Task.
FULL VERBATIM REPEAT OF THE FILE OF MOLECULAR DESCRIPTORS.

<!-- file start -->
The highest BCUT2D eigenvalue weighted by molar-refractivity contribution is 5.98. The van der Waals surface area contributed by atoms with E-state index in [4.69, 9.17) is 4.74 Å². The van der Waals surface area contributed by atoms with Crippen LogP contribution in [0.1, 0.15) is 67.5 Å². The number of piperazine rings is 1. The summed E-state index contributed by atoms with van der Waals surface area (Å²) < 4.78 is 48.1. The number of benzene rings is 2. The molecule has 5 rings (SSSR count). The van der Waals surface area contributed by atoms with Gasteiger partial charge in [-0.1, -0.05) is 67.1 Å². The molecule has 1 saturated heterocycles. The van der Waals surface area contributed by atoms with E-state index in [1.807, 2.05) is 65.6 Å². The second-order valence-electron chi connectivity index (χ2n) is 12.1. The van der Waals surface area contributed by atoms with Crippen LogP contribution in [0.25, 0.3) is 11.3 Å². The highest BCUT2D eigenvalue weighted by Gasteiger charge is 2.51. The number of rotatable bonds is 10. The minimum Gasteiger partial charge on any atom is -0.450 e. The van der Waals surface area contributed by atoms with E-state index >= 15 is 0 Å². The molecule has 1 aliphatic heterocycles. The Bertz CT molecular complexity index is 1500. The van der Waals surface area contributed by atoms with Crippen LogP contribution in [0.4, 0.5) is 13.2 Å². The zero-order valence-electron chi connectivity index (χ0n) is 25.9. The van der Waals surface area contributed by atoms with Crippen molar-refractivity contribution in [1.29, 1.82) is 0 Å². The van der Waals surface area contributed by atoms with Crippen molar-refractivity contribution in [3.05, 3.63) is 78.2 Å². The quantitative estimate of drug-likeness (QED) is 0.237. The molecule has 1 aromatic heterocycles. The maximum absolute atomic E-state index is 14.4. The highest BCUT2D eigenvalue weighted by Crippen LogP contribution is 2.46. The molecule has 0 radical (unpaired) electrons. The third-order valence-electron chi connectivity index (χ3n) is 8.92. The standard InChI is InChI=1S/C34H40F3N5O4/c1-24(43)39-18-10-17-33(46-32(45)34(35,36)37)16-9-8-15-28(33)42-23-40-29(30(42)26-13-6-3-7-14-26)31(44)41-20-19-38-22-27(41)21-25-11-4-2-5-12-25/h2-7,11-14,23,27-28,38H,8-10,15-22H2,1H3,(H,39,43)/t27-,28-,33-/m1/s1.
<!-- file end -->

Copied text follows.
The highest BCUT2D eigenvalue weighted by molar-refractivity contribution is 5.98. The van der Waals surface area contributed by atoms with E-state index in [4.69, 9.17) is 4.74 Å². The van der Waals surface area contributed by atoms with Crippen LogP contribution in [0.1, 0.15) is 67.5 Å². The number of piperazine rings is 1. The summed E-state index contributed by atoms with van der Waals surface area (Å²) < 4.78 is 48.1. The number of benzene rings is 2. The molecule has 5 rings (SSSR count). The van der Waals surface area contributed by atoms with Gasteiger partial charge in [-0.1, -0.05) is 67.1 Å². The molecule has 1 saturated heterocycles. The van der Waals surface area contributed by atoms with E-state index in [1.807, 2.05) is 65.6 Å². The second-order valence-electron chi connectivity index (χ2n) is 12.1. The van der Waals surface area contributed by atoms with Crippen LogP contribution in [0.25, 0.3) is 11.3 Å². The highest BCUT2D eigenvalue weighted by Gasteiger charge is 2.51. The number of rotatable bonds is 10. The minimum Gasteiger partial charge on any atom is -0.450 e. The van der Waals surface area contributed by atoms with E-state index >= 15 is 0 Å². The molecule has 1 aliphatic heterocycles. The Bertz CT molecular complexity index is 1500. The van der Waals surface area contributed by atoms with Crippen LogP contribution in [0.4, 0.5) is 13.2 Å². The zero-order valence-electron chi connectivity index (χ0n) is 25.9. The van der Waals surface area contributed by atoms with Crippen molar-refractivity contribution in [1.29, 1.82) is 0 Å². The van der Waals surface area contributed by atoms with Crippen molar-refractivity contribution in [3.05, 3.63) is 78.2 Å². The quantitative estimate of drug-likeness (QED) is 0.237. The molecule has 1 aromatic heterocycles. The maximum absolute atomic E-state index is 14.4. The highest BCUT2D eigenvalue weighted by Crippen LogP contribution is 2.46. The molecule has 0 radical (unpaired) electrons. The third-order valence-electron chi connectivity index (χ3n) is 8.92. The standard InChI is InChI=1S/C34H40F3N5O4/c1-24(43)39-18-10-17-33(46-32(45)34(35,36)37)16-9-8-15-28(33)42-23-40-29(30(42)26-13-6-3-7-14-26)31(44)41-20-19-38-22-27(41)21-25-11-4-2-5-12-25/h2-7,11-14,23,27-28,38H,8-10,15-22H2,1H3,(H,39,43)/t27-,28-,33-/m1/s1.